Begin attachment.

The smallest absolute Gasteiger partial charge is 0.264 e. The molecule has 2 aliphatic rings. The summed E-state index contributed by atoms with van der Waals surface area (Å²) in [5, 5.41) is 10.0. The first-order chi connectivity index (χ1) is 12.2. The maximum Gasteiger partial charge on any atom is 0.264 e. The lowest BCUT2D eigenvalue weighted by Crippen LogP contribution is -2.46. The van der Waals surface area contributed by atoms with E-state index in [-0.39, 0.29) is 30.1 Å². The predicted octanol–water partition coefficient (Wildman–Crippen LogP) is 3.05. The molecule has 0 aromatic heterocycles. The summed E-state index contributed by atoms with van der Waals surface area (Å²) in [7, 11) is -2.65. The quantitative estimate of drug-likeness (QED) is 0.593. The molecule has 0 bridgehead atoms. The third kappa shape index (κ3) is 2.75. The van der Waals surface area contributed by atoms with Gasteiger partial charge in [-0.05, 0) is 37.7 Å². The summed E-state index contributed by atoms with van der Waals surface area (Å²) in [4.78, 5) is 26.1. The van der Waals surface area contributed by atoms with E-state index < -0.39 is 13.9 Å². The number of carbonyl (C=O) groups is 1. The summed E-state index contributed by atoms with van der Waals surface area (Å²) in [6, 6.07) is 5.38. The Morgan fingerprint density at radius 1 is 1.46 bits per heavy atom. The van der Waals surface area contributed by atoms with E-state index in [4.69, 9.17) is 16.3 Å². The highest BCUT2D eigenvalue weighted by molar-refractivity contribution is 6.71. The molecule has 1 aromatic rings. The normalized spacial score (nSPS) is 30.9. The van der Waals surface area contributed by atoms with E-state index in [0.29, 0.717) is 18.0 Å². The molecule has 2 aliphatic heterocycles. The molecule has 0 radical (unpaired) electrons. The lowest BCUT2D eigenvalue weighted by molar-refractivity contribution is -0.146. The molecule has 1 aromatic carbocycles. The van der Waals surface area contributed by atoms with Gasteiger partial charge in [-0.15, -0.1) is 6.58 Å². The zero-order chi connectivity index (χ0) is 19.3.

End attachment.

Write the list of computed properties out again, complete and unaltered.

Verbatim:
The smallest absolute Gasteiger partial charge is 0.264 e. The molecule has 2 aliphatic rings. The summed E-state index contributed by atoms with van der Waals surface area (Å²) in [5, 5.41) is 10.0. The first-order chi connectivity index (χ1) is 12.2. The maximum Gasteiger partial charge on any atom is 0.264 e. The lowest BCUT2D eigenvalue weighted by Crippen LogP contribution is -2.46. The van der Waals surface area contributed by atoms with E-state index in [-0.39, 0.29) is 30.1 Å². The predicted octanol–water partition coefficient (Wildman–Crippen LogP) is 3.05. The molecule has 0 aromatic heterocycles. The summed E-state index contributed by atoms with van der Waals surface area (Å²) in [7, 11) is -2.65. The quantitative estimate of drug-likeness (QED) is 0.593. The molecule has 0 bridgehead atoms. The third kappa shape index (κ3) is 2.75. The van der Waals surface area contributed by atoms with Gasteiger partial charge in [-0.05, 0) is 37.7 Å². The summed E-state index contributed by atoms with van der Waals surface area (Å²) in [4.78, 5) is 26.1. The van der Waals surface area contributed by atoms with E-state index < -0.39 is 13.9 Å². The number of carbonyl (C=O) groups is 1. The summed E-state index contributed by atoms with van der Waals surface area (Å²) in [6, 6.07) is 5.38. The Morgan fingerprint density at radius 1 is 1.46 bits per heavy atom. The van der Waals surface area contributed by atoms with E-state index in [4.69, 9.17) is 16.3 Å². The highest BCUT2D eigenvalue weighted by molar-refractivity contribution is 6.71. The molecule has 1 aromatic rings. The normalized spacial score (nSPS) is 30.9. The van der Waals surface area contributed by atoms with E-state index in [0.29, 0.717) is 18.0 Å². The molecule has 2 aliphatic heterocycles. The molecule has 0 radical (unpaired) electrons. The lowest BCUT2D eigenvalue weighted by molar-refractivity contribution is -0.146. The molecule has 1 aromatic carbocycles. The van der Waals surface area contributed by atoms with Gasteiger partial charge in [-0.15, -0.1) is 6.58 Å². The zero-order chi connectivity index (χ0) is 19.3.